Southeast Asia Steps Up Tax Scrutiny, Targets Multinationals to Flood Treasury

In order to fill the huge budget gap caused by the economic impact of the epidemic, Southeast Asian countries are launching a wave of actions to increase corporate taxes, and local multinational companies will be the first to bear the brunt.

The Nikkei News reports that tax authorities in many Southeast Asian countries are speeding up their investigations and imposing stricter rules on companies, such as shortening the deadline for companies to submit tax documents.

This trend should alarm multinational companies that lack sufficient local staff to deal with tax issues, as they are easy targets for increased tax investigations by authorities.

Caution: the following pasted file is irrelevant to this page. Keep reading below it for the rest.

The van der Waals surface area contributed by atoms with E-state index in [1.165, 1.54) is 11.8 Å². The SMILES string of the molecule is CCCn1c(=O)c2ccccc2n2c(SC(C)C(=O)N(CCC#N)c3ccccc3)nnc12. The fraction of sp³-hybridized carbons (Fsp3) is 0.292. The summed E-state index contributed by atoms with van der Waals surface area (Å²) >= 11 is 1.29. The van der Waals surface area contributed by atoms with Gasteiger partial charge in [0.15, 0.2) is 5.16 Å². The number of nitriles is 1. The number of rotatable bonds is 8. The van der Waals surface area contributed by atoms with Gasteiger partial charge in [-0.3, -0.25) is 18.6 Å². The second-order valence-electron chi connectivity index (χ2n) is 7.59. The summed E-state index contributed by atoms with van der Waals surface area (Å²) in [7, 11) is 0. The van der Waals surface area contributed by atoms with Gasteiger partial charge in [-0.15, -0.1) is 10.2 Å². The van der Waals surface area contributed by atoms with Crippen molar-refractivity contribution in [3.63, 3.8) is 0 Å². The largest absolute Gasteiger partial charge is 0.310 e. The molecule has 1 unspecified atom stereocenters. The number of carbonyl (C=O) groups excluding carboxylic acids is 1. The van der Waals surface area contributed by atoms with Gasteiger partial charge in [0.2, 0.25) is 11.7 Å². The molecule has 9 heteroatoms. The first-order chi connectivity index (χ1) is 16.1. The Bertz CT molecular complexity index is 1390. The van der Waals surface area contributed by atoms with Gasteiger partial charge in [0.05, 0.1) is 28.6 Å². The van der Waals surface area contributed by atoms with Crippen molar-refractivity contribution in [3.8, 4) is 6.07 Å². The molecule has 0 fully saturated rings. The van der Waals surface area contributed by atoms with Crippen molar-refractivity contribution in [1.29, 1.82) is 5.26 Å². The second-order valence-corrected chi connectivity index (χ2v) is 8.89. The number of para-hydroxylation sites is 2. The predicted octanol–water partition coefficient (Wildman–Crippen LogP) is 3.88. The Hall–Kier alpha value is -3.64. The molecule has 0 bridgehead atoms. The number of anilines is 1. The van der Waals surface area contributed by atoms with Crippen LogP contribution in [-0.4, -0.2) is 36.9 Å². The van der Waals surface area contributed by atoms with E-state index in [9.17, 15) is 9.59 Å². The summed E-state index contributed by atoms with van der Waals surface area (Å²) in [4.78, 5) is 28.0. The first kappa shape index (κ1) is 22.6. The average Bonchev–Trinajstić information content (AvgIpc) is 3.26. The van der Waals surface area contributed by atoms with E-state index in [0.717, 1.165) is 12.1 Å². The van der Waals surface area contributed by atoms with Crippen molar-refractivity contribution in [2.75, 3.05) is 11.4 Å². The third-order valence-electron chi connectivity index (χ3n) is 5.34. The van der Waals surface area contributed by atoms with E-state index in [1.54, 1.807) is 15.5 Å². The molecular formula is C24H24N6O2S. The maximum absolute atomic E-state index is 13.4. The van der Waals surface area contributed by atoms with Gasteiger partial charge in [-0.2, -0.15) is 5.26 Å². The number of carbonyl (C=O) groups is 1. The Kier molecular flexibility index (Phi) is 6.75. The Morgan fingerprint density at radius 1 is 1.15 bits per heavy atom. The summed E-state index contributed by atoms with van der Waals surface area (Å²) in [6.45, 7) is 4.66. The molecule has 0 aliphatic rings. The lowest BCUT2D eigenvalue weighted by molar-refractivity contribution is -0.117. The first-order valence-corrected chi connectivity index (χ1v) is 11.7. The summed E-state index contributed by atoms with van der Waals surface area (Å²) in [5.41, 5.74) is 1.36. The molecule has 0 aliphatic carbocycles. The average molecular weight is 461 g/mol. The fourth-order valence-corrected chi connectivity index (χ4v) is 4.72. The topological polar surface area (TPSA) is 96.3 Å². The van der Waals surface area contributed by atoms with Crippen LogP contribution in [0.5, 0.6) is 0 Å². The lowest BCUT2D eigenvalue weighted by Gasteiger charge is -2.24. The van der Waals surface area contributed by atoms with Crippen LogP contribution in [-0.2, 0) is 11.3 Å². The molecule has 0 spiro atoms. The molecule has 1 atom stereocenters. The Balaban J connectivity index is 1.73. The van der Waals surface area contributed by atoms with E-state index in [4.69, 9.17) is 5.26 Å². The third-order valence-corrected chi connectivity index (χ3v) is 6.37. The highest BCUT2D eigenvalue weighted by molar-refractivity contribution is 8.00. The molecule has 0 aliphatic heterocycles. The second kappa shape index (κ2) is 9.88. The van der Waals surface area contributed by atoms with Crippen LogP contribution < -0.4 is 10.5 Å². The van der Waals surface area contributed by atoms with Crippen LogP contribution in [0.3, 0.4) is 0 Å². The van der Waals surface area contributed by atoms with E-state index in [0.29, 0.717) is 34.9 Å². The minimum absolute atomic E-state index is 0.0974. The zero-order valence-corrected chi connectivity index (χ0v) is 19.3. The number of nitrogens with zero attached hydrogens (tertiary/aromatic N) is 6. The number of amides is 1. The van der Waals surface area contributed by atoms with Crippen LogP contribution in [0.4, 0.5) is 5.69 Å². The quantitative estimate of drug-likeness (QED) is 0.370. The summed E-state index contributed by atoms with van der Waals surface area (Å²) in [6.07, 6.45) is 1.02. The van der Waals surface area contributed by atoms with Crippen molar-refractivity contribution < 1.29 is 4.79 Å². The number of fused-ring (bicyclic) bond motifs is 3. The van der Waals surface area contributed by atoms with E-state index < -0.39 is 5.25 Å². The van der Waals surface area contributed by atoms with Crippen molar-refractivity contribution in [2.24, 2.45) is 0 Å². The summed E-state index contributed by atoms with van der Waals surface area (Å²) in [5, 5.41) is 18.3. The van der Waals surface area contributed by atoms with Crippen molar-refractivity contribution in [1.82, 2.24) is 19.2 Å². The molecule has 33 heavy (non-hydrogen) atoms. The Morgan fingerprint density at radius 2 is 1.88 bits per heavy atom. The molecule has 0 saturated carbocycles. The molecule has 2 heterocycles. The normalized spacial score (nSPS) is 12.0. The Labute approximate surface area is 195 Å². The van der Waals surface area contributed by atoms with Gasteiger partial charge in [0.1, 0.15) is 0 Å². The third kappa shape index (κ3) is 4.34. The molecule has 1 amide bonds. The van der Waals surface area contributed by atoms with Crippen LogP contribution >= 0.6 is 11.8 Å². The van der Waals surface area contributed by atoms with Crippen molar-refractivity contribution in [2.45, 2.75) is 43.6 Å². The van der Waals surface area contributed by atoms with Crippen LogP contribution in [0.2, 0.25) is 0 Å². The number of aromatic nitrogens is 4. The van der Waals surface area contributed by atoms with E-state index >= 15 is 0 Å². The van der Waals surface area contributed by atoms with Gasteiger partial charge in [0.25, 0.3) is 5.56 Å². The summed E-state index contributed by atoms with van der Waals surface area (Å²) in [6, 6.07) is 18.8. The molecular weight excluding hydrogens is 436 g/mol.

A number of Japanese companies operating in Malaysia and Thailand will start receiving requests from local tax authorities around the beginning of 2021 to provide documents on their business transactions over the past few years.

The Southeast Asia office of Deloitte, a global tax audit firm, has received nearly twice as many inquiries from Japanese companies as it did before the outbreak of Newcastle pneumonia (the Chinese Communist virus).

Jun Igarashi, Deloitte’s head of Japanese transfer pricing for Southeast Asia in Singapore, said countries in the region are stepping up their investigations into transfer pricing taxation, focusing on the prices of transactions between a Japanese company’s head office and its local branches (or subsidiaries).

For example, if a Japanese company in Southeast Asia sells a particular product to its head office in Japan at a price much lower than the price it sells to other companies, the local tax authorities will impose a separate tax if they determine that the difference in price is actually a transfer of profit.

In 2020 and 2021, Vietnam and Malaysia have revised their transfer pricing rules to increase the taxation of such transactions.